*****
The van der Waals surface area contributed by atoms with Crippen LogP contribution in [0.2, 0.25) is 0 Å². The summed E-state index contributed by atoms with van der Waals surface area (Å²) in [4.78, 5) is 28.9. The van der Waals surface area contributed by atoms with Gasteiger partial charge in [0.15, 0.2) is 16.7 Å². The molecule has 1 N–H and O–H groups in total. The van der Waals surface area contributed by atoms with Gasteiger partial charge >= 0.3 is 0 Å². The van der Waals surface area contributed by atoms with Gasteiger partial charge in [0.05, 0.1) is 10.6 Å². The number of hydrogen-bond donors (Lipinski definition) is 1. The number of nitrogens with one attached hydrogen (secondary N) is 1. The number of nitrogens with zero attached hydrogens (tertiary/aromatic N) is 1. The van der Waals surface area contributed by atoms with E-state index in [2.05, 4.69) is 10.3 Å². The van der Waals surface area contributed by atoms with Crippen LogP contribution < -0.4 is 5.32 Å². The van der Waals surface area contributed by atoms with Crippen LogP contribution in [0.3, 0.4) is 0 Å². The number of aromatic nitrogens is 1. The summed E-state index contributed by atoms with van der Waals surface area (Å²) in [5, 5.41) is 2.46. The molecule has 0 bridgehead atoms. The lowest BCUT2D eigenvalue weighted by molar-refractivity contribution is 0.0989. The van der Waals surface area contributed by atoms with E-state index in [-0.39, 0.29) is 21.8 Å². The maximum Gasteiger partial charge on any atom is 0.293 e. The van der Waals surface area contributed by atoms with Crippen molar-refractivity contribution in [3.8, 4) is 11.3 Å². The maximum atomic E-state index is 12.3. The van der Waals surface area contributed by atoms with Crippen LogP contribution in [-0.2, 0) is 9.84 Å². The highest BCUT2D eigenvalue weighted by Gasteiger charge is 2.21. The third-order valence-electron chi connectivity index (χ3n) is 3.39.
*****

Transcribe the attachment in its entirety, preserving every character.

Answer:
The van der Waals surface area contributed by atoms with Crippen LogP contribution in [0.2, 0.25) is 0 Å². The summed E-state index contributed by atoms with van der Waals surface area (Å²) in [4.78, 5) is 28.9. The van der Waals surface area contributed by atoms with Gasteiger partial charge in [0.15, 0.2) is 16.7 Å². The molecule has 1 N–H and O–H groups in total. The van der Waals surface area contributed by atoms with Gasteiger partial charge >= 0.3 is 0 Å². The van der Waals surface area contributed by atoms with Gasteiger partial charge in [0.05, 0.1) is 10.6 Å². The number of hydrogen-bond donors (Lipinski definition) is 1. The number of nitrogens with one attached hydrogen (secondary N) is 1. The number of nitrogens with zero attached hydrogens (tertiary/aromatic N) is 1. The van der Waals surface area contributed by atoms with E-state index in [2.05, 4.69) is 10.3 Å². The van der Waals surface area contributed by atoms with Crippen LogP contribution < -0.4 is 5.32 Å². The van der Waals surface area contributed by atoms with Crippen LogP contribution in [0.3, 0.4) is 0 Å². The number of aromatic nitrogens is 1. The summed E-state index contributed by atoms with van der Waals surface area (Å²) in [5, 5.41) is 2.46. The molecule has 0 bridgehead atoms. The lowest BCUT2D eigenvalue weighted by molar-refractivity contribution is 0.0989. The van der Waals surface area contributed by atoms with E-state index in [-0.39, 0.29) is 21.8 Å². The maximum Gasteiger partial charge on any atom is 0.293 e. The van der Waals surface area contributed by atoms with Crippen molar-refractivity contribution in [3.8, 4) is 11.3 Å². The maximum atomic E-state index is 12.3. The van der Waals surface area contributed by atoms with Crippen LogP contribution in [-0.2, 0) is 9.84 Å². The highest BCUT2D eigenvalue weighted by Gasteiger charge is 2.21. The third-order valence-electron chi connectivity index (χ3n) is 3.39.